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San Diego Survives Record Winds And Heat As Fire Season Arrives

Photo caption:

Photo by Susan Murphy

A firefighter on the scene of a brush fire in Santee that broke out in the afternoon of April 29, 2014.

San Diego's dry, hot and windy weather this past week made for ripe fire conditions, but among the half of a dozen brush fires that broke out none burned more than a few acres.

The conditions were ripe for wildfire disaster: The worst drought we've seen in history. The strongest Santa Ana wind gusts Southern California's seen in years. And record-breaking temperatures were reached.

Near Los Angeles, a wildfire that started Wednesday scorched more than 2,000 acres near the foothills of the San Bernardino National Forest. As of Friday, it was only 53 percent contained. But in San Diego, when six different brush fires erupted from National City to Rancho Peñasquitos over a three-day stretch, fire crews quickly knocked them down and limited their spread to only a few acres. Although, a shed was partially damaged and some pigs were killed in a Spring Valley fire.

Special Feature San Diego Fire News

Follow our latest coverage of wildfires in San Diego.

Fire Timeline

Tues., April 29

Fire in Santee started around 3:30 p.m.

Wed., April 30

Santee flare-up started at 7:45 a.m.

Fire in National City started at 12:40 p.m.

Thur., May 1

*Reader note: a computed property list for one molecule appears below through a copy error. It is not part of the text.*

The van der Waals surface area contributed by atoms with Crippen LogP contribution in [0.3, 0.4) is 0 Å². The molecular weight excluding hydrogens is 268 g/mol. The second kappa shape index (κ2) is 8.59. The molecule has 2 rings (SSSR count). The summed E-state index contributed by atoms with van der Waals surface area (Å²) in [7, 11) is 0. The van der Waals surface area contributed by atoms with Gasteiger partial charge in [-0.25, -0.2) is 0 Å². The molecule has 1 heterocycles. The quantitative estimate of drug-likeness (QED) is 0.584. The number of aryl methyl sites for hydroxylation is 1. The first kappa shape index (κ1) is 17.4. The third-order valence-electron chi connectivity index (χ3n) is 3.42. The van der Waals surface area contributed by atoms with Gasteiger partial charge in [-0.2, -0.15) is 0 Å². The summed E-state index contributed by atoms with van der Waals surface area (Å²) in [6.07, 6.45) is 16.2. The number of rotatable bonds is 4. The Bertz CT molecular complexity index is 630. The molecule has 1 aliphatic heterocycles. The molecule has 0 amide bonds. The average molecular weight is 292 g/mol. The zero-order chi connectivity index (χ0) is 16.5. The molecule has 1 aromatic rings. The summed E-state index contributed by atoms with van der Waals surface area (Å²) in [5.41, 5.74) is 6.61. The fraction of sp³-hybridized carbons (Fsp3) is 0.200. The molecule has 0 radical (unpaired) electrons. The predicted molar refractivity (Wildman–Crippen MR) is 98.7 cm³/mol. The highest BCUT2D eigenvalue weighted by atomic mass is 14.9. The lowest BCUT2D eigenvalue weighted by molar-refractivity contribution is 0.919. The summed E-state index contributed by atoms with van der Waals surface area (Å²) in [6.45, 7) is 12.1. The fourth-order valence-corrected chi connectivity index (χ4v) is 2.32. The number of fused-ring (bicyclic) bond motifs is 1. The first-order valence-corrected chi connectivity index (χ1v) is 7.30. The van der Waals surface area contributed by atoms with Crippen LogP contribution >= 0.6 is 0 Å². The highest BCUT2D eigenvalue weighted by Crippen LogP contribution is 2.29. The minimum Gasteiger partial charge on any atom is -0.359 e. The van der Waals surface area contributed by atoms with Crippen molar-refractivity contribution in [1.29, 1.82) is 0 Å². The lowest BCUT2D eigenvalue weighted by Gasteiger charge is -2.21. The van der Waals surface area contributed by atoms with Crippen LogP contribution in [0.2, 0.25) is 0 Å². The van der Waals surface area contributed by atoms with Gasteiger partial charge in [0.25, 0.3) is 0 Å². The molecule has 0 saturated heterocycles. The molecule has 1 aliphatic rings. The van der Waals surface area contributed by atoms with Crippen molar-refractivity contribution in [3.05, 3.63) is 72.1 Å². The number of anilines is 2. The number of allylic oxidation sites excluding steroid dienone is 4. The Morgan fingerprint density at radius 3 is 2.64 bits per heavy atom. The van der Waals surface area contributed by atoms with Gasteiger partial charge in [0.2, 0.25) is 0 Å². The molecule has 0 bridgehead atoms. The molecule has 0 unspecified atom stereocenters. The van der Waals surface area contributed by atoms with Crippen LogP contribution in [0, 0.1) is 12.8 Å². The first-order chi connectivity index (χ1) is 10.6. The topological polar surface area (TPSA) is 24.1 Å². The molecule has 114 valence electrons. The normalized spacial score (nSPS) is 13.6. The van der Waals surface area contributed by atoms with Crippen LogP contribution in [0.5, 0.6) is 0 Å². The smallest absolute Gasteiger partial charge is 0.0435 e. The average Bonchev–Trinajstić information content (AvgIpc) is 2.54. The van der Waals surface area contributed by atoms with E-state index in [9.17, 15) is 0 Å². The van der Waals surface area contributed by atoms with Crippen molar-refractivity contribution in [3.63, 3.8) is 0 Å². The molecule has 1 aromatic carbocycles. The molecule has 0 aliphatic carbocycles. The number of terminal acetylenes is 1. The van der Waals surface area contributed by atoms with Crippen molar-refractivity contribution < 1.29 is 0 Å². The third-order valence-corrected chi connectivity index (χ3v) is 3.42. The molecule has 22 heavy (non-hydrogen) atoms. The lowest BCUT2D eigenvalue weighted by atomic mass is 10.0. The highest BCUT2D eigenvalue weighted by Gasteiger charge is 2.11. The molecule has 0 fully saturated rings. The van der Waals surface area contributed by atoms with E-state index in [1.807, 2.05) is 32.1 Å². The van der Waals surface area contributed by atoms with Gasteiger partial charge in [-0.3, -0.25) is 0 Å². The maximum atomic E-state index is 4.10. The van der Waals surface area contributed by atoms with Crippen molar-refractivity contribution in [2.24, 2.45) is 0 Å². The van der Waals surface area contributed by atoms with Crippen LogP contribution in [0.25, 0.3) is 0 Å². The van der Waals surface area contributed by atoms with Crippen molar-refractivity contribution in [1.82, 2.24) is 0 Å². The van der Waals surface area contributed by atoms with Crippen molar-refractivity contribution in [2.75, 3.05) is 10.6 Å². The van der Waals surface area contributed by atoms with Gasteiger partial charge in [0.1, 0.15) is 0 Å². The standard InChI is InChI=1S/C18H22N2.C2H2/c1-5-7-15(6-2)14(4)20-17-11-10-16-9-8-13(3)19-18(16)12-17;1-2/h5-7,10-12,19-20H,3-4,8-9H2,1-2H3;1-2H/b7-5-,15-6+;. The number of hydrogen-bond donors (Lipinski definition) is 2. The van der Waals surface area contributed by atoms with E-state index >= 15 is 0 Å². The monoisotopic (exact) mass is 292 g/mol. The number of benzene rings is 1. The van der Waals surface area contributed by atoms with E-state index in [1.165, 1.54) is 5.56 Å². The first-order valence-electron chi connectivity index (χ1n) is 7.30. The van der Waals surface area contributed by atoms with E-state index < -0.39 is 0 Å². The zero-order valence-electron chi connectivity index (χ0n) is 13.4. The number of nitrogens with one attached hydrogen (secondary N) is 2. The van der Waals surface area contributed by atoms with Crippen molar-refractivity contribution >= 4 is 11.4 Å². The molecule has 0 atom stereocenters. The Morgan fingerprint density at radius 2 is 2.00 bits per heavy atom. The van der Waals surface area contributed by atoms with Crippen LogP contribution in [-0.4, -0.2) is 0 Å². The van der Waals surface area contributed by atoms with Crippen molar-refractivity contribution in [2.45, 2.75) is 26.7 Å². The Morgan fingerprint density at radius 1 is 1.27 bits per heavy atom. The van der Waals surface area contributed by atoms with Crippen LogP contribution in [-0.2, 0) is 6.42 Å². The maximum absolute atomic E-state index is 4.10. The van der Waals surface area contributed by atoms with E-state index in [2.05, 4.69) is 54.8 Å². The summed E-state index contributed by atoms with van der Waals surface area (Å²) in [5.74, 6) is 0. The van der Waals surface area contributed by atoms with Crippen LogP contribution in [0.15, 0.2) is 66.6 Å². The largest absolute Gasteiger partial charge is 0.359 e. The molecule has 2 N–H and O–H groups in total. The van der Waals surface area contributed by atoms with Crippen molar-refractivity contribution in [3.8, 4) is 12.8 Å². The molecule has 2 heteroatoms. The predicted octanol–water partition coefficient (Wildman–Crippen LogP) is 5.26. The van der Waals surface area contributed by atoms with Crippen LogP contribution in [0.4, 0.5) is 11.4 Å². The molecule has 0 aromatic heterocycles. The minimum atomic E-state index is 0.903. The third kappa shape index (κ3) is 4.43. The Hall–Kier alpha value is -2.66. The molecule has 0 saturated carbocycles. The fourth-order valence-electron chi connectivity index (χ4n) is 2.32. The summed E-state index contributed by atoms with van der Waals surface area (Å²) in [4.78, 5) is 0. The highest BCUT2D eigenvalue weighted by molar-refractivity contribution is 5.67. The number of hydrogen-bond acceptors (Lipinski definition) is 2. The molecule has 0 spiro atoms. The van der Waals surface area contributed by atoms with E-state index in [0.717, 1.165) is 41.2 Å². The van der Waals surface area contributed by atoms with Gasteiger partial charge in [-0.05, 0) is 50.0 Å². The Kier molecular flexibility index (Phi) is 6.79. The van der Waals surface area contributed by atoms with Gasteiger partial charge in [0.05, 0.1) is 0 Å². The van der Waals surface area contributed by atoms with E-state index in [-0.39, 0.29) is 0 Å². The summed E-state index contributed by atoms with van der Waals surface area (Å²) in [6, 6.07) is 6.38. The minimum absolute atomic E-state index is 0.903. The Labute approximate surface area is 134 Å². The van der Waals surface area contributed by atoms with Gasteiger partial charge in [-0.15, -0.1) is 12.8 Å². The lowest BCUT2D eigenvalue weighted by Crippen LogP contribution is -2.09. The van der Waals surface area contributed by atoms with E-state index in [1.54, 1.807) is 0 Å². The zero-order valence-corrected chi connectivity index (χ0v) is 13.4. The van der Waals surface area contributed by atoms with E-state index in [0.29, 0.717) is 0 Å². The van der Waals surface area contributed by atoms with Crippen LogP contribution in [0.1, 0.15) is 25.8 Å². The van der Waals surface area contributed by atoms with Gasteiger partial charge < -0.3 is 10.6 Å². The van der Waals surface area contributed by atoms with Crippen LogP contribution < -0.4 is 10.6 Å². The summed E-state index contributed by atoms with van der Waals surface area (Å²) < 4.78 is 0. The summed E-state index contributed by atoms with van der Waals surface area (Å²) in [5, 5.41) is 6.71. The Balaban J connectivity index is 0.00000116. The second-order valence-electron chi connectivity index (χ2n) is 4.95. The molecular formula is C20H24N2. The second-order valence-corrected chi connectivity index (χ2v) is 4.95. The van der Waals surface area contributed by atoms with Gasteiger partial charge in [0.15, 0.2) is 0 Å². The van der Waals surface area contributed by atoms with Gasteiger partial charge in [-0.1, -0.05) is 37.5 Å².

Fire in Lakeside started around 7 a.m.

Fire in Rancho Peñasquitos started around 12:48 p.m.

Fire in Spring Valley started around 3 p.m.

Cal Fire Capt. Kendal Bortisser said firefighters were able to keep the blazes small and extinguish them quickly because crews were on high alert and acted swiftly.

"The firefighters throughout have just done an outstanding job of jumping on the fires quickly and going to work," the fire captain said.

Bortisser pointed to Thursday morning's fire in Lakeside as an example. Lakeside fire crews were the first to respond.

"They had taken some extra effort as a result of the weather pattern and the conditions we were dealing with to ramp up and be more proactive in the event something should happen, and it paid off real well," he said. "They had a water tender fully covered, doubling staffing on some of their apparatus, so having those additional personnel, having the equipment staffed up that may normally not be staffed up played a role."

Bortisser said this enabled Lakeside to gain the upper hand quickly and later extinguish the fire altogether with the help of crews from Cal Fire and other agencies.

Now temperatures have cooled and winds have died down, but we're not out of the woods yet, Bortisser said. He'll join fire officials to kick off "Wildfire Awareness Week" on Tuesday.

"The week is a campaign to alert folks that we are in fire season, and we're seeing conditions in May that we aren't used to seeing this time of year," he said.

As of late April, Cal Fire has responded to 1,108 fires since Jan. 1. That's 411 more fires than the same period last year.

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